Title within Gamba's reach
© AFP

Gamba Osaka are on the verge of winning their first continental title after they pulled off a stunning 3-0 win over Australian side Adelaide United in the AFC Champions League final first leg on Wednesday.

Brazilian striker Lucas put the home team in front after 37 minutes, and Yasuhito Endo doubled the lead only six minutes later. Michihiro Yasuda put the game beyond doubt 22 minutes from time, volleying home Gamba's third to seal a memorable victory.

Coach Akira Nishino had urged his players to retain the continental trophy for Japan after their J-League arch-rivals Urawa Reds won it last year. The comfortable home win, understandably, has the 53-year-old in upbeat mood heading into the return leg at Hindmarsh Stadium on 12 November.

"I hope that we can continue to play in a similar style in the second leg," said Nishino, knowing that he will become the first Japanese coach to get his hand on the Asian trophy should they go through.

Despite Gamba's success with their attacking approach throughout the Asian campaign, Nishino chose to employ a conservative 4-2-3-1 formation, leaving Lukas as the lone forward with Endo providing the attacking thrust from midfield.

The strategy proved effective, as the home side were two goals up by half-time. Lucas broke into the area to open the scoring with a deflected shot, before the Brazilian set up Endo for the second. And Gamba continued to dictate the game after the interval, with Yasuda volleying home Endo's inch-perfect pass.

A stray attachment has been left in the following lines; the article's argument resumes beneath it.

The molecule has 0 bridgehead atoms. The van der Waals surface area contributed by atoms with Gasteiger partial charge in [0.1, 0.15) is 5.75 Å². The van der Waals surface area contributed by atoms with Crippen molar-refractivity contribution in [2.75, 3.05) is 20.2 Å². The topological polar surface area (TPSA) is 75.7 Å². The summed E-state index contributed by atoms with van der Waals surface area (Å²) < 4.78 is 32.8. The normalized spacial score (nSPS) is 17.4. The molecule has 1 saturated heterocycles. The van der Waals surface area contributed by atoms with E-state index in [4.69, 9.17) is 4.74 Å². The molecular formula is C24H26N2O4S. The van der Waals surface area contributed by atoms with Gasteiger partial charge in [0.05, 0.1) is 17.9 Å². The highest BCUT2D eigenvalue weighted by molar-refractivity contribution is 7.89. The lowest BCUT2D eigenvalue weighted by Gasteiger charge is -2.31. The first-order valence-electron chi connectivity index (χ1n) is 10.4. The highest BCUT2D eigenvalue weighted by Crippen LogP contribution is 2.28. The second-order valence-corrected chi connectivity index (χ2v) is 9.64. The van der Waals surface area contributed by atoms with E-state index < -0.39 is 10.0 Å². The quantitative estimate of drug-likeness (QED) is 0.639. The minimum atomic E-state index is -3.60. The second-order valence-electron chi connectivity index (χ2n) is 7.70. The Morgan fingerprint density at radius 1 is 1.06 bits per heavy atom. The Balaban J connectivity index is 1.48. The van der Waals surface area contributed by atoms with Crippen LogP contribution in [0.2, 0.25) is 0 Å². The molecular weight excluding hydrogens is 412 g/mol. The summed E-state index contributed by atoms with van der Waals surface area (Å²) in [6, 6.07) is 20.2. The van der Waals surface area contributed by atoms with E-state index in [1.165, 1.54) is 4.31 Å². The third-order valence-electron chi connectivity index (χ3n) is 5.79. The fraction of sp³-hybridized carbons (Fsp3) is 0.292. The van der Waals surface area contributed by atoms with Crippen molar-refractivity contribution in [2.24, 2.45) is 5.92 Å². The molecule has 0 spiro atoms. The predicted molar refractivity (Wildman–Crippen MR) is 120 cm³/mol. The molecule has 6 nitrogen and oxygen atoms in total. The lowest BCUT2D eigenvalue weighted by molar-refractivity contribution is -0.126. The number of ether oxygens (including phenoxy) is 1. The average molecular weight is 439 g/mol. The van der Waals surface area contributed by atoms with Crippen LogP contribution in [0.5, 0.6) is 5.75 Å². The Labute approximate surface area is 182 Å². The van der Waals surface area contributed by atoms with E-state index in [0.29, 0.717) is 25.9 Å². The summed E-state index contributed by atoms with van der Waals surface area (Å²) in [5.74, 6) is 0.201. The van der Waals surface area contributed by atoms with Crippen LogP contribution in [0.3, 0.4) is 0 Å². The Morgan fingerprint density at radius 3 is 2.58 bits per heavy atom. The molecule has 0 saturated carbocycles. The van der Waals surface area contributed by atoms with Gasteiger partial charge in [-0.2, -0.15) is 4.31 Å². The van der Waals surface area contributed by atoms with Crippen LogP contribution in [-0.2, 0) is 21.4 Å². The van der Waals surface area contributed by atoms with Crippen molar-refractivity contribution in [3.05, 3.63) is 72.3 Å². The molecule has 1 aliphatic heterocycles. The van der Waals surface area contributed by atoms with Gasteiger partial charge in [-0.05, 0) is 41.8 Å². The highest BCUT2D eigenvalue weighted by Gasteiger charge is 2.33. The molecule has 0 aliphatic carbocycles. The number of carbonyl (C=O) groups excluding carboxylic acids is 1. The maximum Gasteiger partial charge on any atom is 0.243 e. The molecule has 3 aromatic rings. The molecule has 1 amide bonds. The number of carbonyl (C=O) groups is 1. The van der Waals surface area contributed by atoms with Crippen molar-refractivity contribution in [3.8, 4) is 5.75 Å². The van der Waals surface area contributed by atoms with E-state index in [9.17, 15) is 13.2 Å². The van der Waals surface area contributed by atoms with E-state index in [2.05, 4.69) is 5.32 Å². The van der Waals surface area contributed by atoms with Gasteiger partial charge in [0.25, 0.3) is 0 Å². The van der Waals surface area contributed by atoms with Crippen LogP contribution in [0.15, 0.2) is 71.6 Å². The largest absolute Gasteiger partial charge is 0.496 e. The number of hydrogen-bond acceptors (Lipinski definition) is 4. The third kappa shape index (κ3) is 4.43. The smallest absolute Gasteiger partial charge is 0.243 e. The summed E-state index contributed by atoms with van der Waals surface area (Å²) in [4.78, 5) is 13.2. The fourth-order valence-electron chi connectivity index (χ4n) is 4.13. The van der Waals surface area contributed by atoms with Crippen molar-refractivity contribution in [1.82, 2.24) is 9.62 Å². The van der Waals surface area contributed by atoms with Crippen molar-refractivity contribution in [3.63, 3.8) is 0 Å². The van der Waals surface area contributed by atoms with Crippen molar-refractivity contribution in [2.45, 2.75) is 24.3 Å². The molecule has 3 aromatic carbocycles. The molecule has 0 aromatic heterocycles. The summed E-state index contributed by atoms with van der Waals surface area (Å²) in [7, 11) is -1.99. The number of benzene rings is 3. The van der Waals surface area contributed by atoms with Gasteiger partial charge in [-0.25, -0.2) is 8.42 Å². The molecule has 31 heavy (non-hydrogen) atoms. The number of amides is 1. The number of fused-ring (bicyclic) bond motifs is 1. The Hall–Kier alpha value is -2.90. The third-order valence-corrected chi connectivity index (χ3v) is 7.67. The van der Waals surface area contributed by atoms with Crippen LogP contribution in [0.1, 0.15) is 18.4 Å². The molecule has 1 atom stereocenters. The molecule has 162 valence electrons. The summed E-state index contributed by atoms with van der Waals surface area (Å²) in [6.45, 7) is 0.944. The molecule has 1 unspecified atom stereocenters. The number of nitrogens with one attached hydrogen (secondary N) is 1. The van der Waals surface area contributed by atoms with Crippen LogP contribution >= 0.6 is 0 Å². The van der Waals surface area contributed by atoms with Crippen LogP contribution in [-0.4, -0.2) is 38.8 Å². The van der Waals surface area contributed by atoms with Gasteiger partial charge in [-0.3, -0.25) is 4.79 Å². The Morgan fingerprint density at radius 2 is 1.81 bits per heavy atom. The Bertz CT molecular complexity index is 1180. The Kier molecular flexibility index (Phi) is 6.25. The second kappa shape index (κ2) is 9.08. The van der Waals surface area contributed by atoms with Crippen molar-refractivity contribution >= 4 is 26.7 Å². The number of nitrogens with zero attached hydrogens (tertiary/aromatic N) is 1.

"Adelaide defended very well, but we breached their rearguard with our quick passing and movement," said an ecstatic Nishino. He singled out Japanese international Endo, who had a hand in two goals, for praise. "Endo was the key man within our strategy and he played well throughout."

Mount Fuji
Like Gamba, coach Aurelio Vidmar's Adelaide were also undefeated going into the first leg, having conceded only four goals in all ten of theirmatches. But Wednesday's first leg changed all that. "Gamba played quick, passing football," reflected Vidmar. "Their players interchanged quickly and well, which made things extremely hard for us. It became really difficult to match them."

The Reds boss admitted that his team were "timid", and as a result, their Japanese hosts were able to create holes in what appeared to be the tournament's tightest defence.

The result has left Adelaide with, in Vidmar's words, "a mount Fuji" to climb when they play host in a week. But after dispatching the strongly favored Bunyodkor in the semifinals, Vidmar has reason to remain hopeful. "It is difficult for us, but stranger things have happened."

The pressure, in fact, will be on Nishino and his side, who have to win the tournament to qualify for this December's FIFA Club World Cup, while Adelaide have secured a place at the global showpiece regardless of the result. "The second leg will be tough, and Adelaide might emerge a different side in Australia," warned Nishino.